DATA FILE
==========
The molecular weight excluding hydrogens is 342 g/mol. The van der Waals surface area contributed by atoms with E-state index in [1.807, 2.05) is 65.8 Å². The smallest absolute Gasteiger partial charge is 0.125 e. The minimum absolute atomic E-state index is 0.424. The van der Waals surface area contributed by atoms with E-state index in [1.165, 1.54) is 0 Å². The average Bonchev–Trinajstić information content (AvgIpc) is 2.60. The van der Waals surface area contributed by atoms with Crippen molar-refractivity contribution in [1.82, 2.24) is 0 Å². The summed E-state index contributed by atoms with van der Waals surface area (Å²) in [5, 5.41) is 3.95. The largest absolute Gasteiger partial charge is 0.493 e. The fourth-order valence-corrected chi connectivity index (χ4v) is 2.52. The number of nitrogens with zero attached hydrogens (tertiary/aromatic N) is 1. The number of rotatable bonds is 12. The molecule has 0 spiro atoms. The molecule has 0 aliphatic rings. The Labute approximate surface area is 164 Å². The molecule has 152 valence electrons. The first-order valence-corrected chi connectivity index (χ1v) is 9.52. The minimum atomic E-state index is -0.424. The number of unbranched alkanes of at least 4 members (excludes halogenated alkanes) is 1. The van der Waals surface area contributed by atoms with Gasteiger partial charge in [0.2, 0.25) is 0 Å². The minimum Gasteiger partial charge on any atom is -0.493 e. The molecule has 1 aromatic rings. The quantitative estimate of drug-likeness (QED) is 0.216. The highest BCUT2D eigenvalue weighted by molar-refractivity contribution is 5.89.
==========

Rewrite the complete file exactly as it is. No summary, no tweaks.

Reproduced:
The molecular weight excluding hydrogens is 342 g/mol. The van der Waals surface area contributed by atoms with E-state index in [1.807, 2.05) is 65.8 Å². The smallest absolute Gasteiger partial charge is 0.125 e. The minimum absolute atomic E-state index is 0.424. The van der Waals surface area contributed by atoms with E-state index in [1.165, 1.54) is 0 Å². The average Bonchev–Trinajstić information content (AvgIpc) is 2.60. The van der Waals surface area contributed by atoms with Crippen molar-refractivity contribution in [1.82, 2.24) is 0 Å². The summed E-state index contributed by atoms with van der Waals surface area (Å²) in [5, 5.41) is 3.95. The largest absolute Gasteiger partial charge is 0.493 e. The fourth-order valence-corrected chi connectivity index (χ4v) is 2.52. The number of nitrogens with zero attached hydrogens (tertiary/aromatic N) is 1. The number of rotatable bonds is 12. The molecule has 0 spiro atoms. The molecule has 0 aliphatic rings. The Labute approximate surface area is 164 Å². The molecule has 152 valence electrons. The first-order valence-corrected chi connectivity index (χ1v) is 9.52. The minimum atomic E-state index is -0.424. The number of unbranched alkanes of at least 4 members (excludes halogenated alkanes) is 1. The van der Waals surface area contributed by atoms with Gasteiger partial charge in [0.2, 0.25) is 0 Å². The minimum Gasteiger partial charge on any atom is -0.493 e. The molecule has 1 aromatic rings. The quantitative estimate of drug-likeness (QED) is 0.216. The highest BCUT2D eigenvalue weighted by molar-refractivity contribution is 5.89.